Day Nine: IUCN and the world of conservation

Today we celebrated the signing of the Memorandum of Understanding (MoU) between the Ministry of Environment of Korea, Jeju Self-Governing Province and IUCN for the design, development and convening of the 2012 World Conservation Congress, writes Enrique Lahmann, Director of IUCN's Constituency Support Group.

Enrique Lahmann, Director of IUCN's Constituency Support Group

As Director of the Constituency Support Group and Congress manager, it has been not only rewarding to have the MoU signed two years ahead of the Congress, but it is of special significance to witness the commitment and enthusiasm from all segments of the Korean Society. Russ Mittermeier, IUCN Vice President reminded all present in the ceremony that more than 1.3 million citizens of Korea signed a pledge to support the Congress. No question there won´t be a shortage of volunteers!

Aside from the speeches from the Minister, the Governor and IUCN´s Director General, I was truly fascinated by the presentation made by Jeff McNeely, IUCN Senior Science Advisor. Jeff, in his usual superb presentation style, was able to give us a brief overview of almost 1000 resolutions and recommendations from the past 19 IUCN General Assemblies and four World Conservation Congresses.

He focussed on five major areas:

Setting the global conservation agenda, such as the elaboration of the World Conservation Strategy that gave strong legitimacy to linking conservation with development, and was the first document to put the phrase “sustainable development” into the international vocabulary; Supporting the development of international conservation law: numerous Multilateral Environmental Agreements such as the World Heritage Convention, CITES, Ramsar and, of course, the Convention on Biological Diversity, received substantial intellectual contributions from IUCN Members and Commission members; Identifying emerging issues in conservation: the IUCN World Conservation Congresses provide an excellent opportunity to identify emerging issues that may not have yet appeared on the global conservation agenda (to name just a few: several decades before climate change was generally recognized as a major issue, IUCN Members in 1960 already called global attention on its impacts and in 1975 IUCN introduced the concept of “Ecosystem management”); Mobilizing specific actions on species and protected areas: numerous IUCN resolutions address individual species needing conservation action, from charismatic species to the lesser-known. IUCN resolutions have been instrumental in calling the world’s attention to the amphibian crisis and how to address it, making this a top global conservation priority; Incorporating people into conservation: IUCN has long been a champion for the concept of people as part of nature. Through the effort of several decades, IUCN has made a major contribution to ensuring that the world’s cultural diversity is included as part of the mainstream of conservation concerns.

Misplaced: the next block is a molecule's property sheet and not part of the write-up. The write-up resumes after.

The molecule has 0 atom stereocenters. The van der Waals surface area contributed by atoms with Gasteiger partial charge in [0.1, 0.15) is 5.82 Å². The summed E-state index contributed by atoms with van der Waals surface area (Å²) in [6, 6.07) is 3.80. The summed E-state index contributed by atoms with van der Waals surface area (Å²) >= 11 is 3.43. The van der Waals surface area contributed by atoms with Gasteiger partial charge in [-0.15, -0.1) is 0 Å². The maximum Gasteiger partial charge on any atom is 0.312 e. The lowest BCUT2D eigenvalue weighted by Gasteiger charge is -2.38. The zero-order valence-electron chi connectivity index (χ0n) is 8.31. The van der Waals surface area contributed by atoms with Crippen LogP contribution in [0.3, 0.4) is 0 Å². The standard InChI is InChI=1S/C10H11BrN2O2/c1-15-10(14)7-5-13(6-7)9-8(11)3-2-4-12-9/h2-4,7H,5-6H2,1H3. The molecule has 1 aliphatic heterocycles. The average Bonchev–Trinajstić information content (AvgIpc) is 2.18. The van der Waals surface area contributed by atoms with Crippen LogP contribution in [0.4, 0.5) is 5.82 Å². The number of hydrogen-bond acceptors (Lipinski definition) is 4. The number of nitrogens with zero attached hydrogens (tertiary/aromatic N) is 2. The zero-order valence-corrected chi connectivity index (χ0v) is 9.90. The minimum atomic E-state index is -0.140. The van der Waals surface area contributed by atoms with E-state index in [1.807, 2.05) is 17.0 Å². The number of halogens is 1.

I have been working for IUCN for 22 years - first as Coordinator of the Wetlands Conservation Programme for Central America, then as Regional Director for Mesoamerica. In 2008 I had the opportunity to contribute as Manager of the World Conservation Congress held in Barcelona and now as Director of the Constituency Support Group, I am also closely involved in the organization of the 2012 Congress to be held in Jeju. Jeff´s presentation has made me not only proud to be part of IUCN, but also has reaffirmed my personal commitment to contribute making the 2012 World Conservation Congress a milestone and a reference for conservation and human well-being.

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